MI Life without Parole Sentences for Minors Declared HUMAN RIGHTS VIOLATION
Juvenile life without parole sentences in Michigan put the US in violation of an Inter-American Treaty which the US signed. Four bills now in the Michigan State Senate end juvenile life sentences.
Urge your State Senator to vote to pass Senate Bills 848, SB849, SB850 and SB851.
MICH. LIFE W/O PAROLE SENTENCES FOR MINORS DECLARED HUMAN RIGHTS VIOLATION
by Efrén Paredes, Jr.
The Inter-American Commission on Human Rights (IACHR) has issued a historic report on the merits of a petition filed on behalf of 32 people sentenced to life without parole (LWOP) in Michigan when they were children (“juvenile lifers”).
The petition was filed in 2006 by the American Civil Liberties Union of Michigan and the Columbia Law School Human Rights Institute. The report was issued November 19, 2021 but only recently made available to petitioners by the IACHR.
The IACHR is comprised of seven independent experts named by the Organization of American States (OAS) who are charged with oversight of human rights in the Americas. The U.S. is a member party to the OAS.
In a scathing analysis of the treatment juvenile lifers have received in Michigan the IACHR stated in its recent report:
“The sentencing of juveniles to life without parole has been found incompatible with the International Covenant on Civil and Political Rights, a human rights treaty ratified by the United States. In its review of the United States’ compliance under this treaty, the [United Nations] Human Rights Committee stated that the U.S. ‘should prohibit and abolish the sentence of life imprisonment without parole for juveniles[.]'”
The United Nations Human Rights Committee report was issued April 23, 2014. (Human Rights Committee, “Concluding Observations of the Human Rights Committee: United States of America,” CCPR/C/USA/CO/4, 23 April 2014).
In its report conclusion the IACHR stated:
“Based on the determinations of fact and law, the Inter-American Commission concludes that the [U.S.] is thereby liable for the failure of the state of Michigan to provide appropriate protective measures for juveniles, inclusive of specialized judicial proceedings and detention facilities with an objective of rehabilitation and reintegration of youth. Specifically, the State is responsible for the violation of Articles I (life, liberty, and security), VII (special protection of children), XI (preservation of health and well-being), XII (education), XVIII (fair trial), XXV (protection from arbitrary arrest) and XXVI (due process) of the American Declaration [of the Rights and Duties of Man] to the detriment of the alleged victims.”
The American Declaration of the Rights and Duties of Man was ratified in 1948 and enumerates a catalogue of human rights and freedoms (i.e., civil, political, economic, social and cultural).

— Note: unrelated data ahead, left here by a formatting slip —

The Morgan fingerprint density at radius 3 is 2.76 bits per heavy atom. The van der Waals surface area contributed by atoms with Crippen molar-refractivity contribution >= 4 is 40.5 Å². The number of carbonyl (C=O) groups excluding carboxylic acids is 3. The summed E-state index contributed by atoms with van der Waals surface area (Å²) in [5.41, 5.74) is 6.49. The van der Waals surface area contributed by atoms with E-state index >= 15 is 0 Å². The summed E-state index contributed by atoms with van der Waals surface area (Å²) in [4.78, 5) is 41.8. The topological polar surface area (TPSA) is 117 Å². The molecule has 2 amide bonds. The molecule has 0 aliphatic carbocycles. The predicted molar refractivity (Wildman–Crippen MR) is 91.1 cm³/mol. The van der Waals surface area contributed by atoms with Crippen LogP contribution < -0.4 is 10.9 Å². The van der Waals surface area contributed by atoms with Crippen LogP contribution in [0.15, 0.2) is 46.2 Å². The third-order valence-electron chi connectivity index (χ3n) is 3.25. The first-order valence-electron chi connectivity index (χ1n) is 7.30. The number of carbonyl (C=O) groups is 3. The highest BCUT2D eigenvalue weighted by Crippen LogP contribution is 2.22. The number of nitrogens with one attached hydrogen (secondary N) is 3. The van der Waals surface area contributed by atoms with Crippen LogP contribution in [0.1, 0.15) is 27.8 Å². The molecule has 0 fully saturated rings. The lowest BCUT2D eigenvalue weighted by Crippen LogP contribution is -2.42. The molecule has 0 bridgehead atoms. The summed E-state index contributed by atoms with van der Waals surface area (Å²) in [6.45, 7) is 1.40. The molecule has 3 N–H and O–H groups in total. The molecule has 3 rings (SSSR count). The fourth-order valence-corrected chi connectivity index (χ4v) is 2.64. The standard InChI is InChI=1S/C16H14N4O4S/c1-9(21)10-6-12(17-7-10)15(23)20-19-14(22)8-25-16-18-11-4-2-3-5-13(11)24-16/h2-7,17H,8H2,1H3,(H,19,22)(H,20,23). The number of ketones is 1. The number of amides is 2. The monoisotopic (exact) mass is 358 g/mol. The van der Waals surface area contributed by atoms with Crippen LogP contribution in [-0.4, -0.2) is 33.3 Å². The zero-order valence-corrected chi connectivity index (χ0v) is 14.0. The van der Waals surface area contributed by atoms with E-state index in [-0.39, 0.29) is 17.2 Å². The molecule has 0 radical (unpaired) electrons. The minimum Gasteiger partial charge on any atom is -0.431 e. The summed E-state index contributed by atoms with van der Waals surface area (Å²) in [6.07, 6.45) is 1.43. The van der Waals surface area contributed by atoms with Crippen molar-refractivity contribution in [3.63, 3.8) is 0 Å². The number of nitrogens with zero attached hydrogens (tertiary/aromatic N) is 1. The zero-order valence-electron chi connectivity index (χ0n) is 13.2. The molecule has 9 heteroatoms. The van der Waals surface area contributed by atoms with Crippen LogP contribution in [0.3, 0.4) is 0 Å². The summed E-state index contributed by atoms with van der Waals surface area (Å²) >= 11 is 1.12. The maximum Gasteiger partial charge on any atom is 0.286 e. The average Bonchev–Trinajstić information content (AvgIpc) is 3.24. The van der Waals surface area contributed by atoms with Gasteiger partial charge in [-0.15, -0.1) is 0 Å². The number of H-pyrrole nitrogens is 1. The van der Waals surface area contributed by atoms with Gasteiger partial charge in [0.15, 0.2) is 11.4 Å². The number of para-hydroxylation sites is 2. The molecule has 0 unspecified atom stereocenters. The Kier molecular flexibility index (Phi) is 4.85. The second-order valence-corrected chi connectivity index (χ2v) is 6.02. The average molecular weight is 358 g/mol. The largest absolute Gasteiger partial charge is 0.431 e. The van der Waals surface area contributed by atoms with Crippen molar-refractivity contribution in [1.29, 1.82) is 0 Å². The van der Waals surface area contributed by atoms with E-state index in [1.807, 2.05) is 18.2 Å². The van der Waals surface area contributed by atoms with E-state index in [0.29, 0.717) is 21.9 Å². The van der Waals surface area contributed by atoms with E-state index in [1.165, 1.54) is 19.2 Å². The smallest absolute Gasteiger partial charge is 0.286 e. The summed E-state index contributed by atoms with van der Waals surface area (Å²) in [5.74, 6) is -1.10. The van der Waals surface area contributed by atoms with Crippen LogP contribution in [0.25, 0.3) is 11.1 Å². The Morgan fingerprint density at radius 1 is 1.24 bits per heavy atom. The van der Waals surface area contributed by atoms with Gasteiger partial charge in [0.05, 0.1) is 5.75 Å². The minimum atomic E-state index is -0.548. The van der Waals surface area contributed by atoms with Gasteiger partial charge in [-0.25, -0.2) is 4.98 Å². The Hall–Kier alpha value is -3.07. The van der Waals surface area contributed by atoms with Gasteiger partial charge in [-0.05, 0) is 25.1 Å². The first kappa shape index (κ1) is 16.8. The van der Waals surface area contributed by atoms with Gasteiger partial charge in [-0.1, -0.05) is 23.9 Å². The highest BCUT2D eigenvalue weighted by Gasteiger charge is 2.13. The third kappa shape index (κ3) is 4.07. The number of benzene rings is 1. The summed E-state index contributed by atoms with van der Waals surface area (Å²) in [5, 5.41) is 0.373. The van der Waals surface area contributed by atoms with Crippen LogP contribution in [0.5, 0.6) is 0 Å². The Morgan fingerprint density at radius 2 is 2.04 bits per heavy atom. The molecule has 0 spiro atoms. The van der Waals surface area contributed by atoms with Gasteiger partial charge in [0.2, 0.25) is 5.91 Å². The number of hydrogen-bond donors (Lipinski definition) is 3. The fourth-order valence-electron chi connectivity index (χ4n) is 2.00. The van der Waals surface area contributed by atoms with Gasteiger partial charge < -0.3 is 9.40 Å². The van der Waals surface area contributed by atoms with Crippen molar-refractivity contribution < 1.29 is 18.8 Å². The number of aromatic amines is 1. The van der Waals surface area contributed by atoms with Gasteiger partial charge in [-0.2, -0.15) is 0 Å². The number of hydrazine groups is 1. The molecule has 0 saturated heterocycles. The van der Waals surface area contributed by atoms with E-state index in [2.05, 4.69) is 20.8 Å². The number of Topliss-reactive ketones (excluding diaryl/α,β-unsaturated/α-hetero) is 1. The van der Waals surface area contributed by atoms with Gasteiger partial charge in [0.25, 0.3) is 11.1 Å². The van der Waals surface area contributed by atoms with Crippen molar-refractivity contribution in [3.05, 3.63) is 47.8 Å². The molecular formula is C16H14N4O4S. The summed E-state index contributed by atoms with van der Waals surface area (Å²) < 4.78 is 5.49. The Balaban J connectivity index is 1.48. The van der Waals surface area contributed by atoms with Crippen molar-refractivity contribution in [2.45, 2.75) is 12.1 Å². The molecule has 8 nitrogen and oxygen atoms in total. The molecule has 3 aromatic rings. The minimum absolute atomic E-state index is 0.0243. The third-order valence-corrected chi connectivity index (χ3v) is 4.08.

In 1989 the Inter-American Court of Human Rights found that the American Declaration of the Rights and Duties of Man is “a source of international obligation related to the Charter of the Organization [of American States].” As such, the American Declaration is a source of legal obligation upon all members of the OAS, including the U.S.
The report, though originally filed on behalf of 32 individuals, applies to all children in the U.S. The IACHR made this clear in its recommendations when stating that the U.S. should “adopt measures to abolish the sentence of life imprisonment for juveniles in Michigan and other states.”
While the IACHR lacks the authority to enforce its recommendation on the U.S. its report it can influence the way Michigan and other states treat children convicted of crimes by highlighting the panoply of human rights violations they’ve been subjected to. It can also be presented in court appeals and used to help inform lawmakers why LWOP sentences for minors is an inhumane and misguided policy.
The report should prompt Congress to ratify the Convention on the Rights of the Child (CRC), the world’s most widely supported treaty. One hundred ninety-four nations have ratified the treaty as of 2015 and the U.S. remains the lone country on the planet that has yet to do so.
If ratified, the CRC would abolish LWOP sentences for children in all 50 states. Twenty-five states and the District of Columbia already prohibit the extreme sentence for kids and another nine states have no one serving a LWOP sentence for a crime they were convicted of committing as a minor.
That leaves only sixteen states remaining who are in the minority, including Michigan.
It’s time Michigan lawmakers join the majority 68% of states who are not sentencing children to die in prison by enacting Senate Bills 848, 849, 850, and 851 which were introduced with bipartisan support on January 31, 2022.
The nation is trending away from imposing LWOP sentences on children and they are embracing the restoration of rehabilitation and eventual reintegration into society being the focus of incarceration.
The optics of being an outlier in this instance isn’t something for Michigan to be proud of. It’s a stain on our reputation and mark of a recalcitrant throw-away mentality. It is also at odds with the majority of the country that has embraced the concepts of redemption and second chances.
Michigan lawmakers don’t need another independent international commission or court ruling to tell them they are standing on the wrong side of history for them to do the right thing. They can do it because it’s simply the humane thing to do.
Contact Michigan lawmakers and ask them to pass Senate Bills 848, 849, 850, and 851 which would abolish LWOP sentences for children in Michigan and only permit them to receive term-of-year sentences. Use the link below to view a press release from the bills’ lead sponsor.